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Vomiting in Children

Dr. Rajendra Kumar

Most children vomit occasionally for trivial reasons and need not cause undue alarm. Some children are more prone to vomiting. Vomiting due to benign causes may not lead to dehydration or cause loss of weight. But, recurrent vomting in children should be taken proper care of and medical advice should be sought for the same.


Vomiting is a sign of some underlying disorder. It is a term that indicates expulsion of the contents of the stomach forcibly. Vomiting is usually preceded by nausea or retching. Vomiting can occur when the lining of the intestines or stomach is irritated by an infection. Usually a virus causes the infection. Diarrhea and vomiting can drain water and salts from your child. These need to be replaced to prevent your child from becoming dehydrated (dry).

Vomiting in children may result from allergic sensitivity to various foods, undue distention of abdomen from overeating or indigestion. Worm infestation may also lead to vomiting.

Vomiting is also a sign of raised intracranial pressure, which could result from trauma, hydrocephalous or brain tumour.

In the newborn child, vomiting could be caused due to irritation of the stomach due to swallowed blood, amniotic fluid or drugs. Faulty feeding techniques may also result in vomiting.

In an infant overfeeding, excessive crying and starting solids before the child has learnt to chew can result in vomiting. Infections such as meningitis and congenital abnormalities are also a cause of vomiting. Congenital abnormalities and infections can also cause vomiting.

Another important cause of vomiting is the cow’s milk allergy. Symptoms of cow’s milk allergy manifest within the initial few months of life usually a few weeks after the initial exposure to cow’s milk. It occurs due to cow’s milk protein intolerance.Clinical intolerance to milk usually subsides by the second year of life.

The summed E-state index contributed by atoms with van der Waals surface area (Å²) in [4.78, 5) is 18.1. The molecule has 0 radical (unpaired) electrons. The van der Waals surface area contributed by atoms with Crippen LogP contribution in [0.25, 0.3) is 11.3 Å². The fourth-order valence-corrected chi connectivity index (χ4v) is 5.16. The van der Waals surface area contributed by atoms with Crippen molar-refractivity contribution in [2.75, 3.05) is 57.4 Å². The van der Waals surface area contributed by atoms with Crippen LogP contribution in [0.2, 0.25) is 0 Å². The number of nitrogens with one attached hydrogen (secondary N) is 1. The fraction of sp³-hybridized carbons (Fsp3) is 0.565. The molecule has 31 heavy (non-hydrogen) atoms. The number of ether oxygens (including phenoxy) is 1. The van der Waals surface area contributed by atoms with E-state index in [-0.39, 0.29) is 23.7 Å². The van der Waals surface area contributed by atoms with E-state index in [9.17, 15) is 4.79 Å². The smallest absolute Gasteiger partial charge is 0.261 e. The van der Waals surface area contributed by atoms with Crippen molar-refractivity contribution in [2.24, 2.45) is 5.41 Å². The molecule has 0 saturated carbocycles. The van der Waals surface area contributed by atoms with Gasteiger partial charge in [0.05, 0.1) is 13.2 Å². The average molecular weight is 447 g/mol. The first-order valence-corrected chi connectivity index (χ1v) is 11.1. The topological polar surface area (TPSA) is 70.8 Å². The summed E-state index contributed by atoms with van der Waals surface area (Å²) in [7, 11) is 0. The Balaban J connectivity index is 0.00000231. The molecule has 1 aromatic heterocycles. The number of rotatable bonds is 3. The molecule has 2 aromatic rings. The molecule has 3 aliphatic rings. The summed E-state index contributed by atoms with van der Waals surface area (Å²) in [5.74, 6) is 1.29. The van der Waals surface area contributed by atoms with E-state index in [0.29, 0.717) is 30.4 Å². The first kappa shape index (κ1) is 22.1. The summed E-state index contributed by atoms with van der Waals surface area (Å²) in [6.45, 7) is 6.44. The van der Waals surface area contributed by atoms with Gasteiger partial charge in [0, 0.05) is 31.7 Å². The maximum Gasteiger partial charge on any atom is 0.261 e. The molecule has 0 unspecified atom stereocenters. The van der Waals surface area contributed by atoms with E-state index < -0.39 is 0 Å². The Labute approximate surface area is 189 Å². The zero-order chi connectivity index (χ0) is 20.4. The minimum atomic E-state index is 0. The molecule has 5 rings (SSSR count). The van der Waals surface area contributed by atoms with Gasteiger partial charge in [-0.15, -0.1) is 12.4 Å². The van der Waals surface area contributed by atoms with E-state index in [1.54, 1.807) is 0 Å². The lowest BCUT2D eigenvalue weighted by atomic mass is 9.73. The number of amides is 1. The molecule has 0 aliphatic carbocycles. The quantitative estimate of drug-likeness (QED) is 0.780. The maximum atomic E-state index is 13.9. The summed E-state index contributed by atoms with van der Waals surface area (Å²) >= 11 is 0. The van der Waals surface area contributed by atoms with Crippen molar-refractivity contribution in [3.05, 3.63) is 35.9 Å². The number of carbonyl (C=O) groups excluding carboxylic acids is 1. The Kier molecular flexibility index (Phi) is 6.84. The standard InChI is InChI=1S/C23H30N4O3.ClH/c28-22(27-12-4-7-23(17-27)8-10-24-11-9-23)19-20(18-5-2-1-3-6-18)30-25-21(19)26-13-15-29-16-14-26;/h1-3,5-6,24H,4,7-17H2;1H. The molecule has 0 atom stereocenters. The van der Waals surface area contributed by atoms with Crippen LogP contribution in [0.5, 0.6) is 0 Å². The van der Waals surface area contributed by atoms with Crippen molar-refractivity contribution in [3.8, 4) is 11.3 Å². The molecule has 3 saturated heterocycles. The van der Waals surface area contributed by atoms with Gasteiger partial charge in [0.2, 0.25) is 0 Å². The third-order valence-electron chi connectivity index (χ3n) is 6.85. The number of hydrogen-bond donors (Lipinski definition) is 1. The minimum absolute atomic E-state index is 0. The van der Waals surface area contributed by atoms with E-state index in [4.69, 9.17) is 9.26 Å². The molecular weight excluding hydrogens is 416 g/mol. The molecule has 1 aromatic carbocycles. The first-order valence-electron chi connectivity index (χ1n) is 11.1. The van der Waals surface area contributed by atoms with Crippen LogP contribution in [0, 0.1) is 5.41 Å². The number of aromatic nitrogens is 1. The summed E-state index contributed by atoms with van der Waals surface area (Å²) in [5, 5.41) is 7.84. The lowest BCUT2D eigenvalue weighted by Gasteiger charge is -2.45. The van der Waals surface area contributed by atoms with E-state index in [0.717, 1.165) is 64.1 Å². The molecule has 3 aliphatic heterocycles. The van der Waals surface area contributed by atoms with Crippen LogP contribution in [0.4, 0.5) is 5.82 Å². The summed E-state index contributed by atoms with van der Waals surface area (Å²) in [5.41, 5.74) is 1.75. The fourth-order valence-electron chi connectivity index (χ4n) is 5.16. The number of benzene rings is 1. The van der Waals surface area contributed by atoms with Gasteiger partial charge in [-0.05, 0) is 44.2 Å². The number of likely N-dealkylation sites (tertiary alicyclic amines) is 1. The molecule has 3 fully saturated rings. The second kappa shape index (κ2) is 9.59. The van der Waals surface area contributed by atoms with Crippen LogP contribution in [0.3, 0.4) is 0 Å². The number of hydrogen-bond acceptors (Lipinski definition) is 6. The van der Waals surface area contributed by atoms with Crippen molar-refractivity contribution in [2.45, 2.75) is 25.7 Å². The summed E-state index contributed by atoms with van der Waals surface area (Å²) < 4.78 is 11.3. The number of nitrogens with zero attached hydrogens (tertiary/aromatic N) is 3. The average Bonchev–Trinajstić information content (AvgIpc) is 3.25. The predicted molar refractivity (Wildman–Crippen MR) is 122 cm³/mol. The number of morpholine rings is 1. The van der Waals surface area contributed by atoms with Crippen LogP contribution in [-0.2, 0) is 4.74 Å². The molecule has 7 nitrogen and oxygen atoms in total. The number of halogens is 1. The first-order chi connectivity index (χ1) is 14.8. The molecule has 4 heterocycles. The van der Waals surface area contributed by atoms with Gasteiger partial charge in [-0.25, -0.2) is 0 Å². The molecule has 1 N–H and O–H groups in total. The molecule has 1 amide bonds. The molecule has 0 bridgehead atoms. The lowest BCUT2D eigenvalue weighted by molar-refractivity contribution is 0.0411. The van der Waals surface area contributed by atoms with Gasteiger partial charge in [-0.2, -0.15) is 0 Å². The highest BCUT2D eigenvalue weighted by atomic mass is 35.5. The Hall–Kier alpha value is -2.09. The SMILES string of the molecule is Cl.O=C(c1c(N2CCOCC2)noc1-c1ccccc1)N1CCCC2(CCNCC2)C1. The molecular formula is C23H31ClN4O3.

In older children, the causes of vomiting could include sudden excitement, fear, anxiety, unpleasant sight or odour, motion sickness, disturbed parent child relationship and post nasal dripping. Amongst organic causes, viral or bacterial infections could lead to vomiting. Irritant food or drugs and food poisoning are also the possible causes.

Management
Most children vomit occasionally for trivial reasons and need not cause undue alarm. Some children are more prone to vomiting. Vomiting due to benign causes may not lead to dehydration or cause loss of weight. Recurrent and severe vomiting results in disturbances of fluids and electrolytes.

Children with recurrent and persistent vomiting associated with the following features should be taken to a physician and proper medical care should be given.

  • Persistent vomiting with or without fever
  • Excessive drowsiness
  • Failure to suck, swallow or demand feeds
  • Marked abdominal distention
  • Severe dehydration
  • Persistent headache or convulsions
  • Dehydration should be treated promptly with oral electrolytes and the child should be kept on a nutritious diet.

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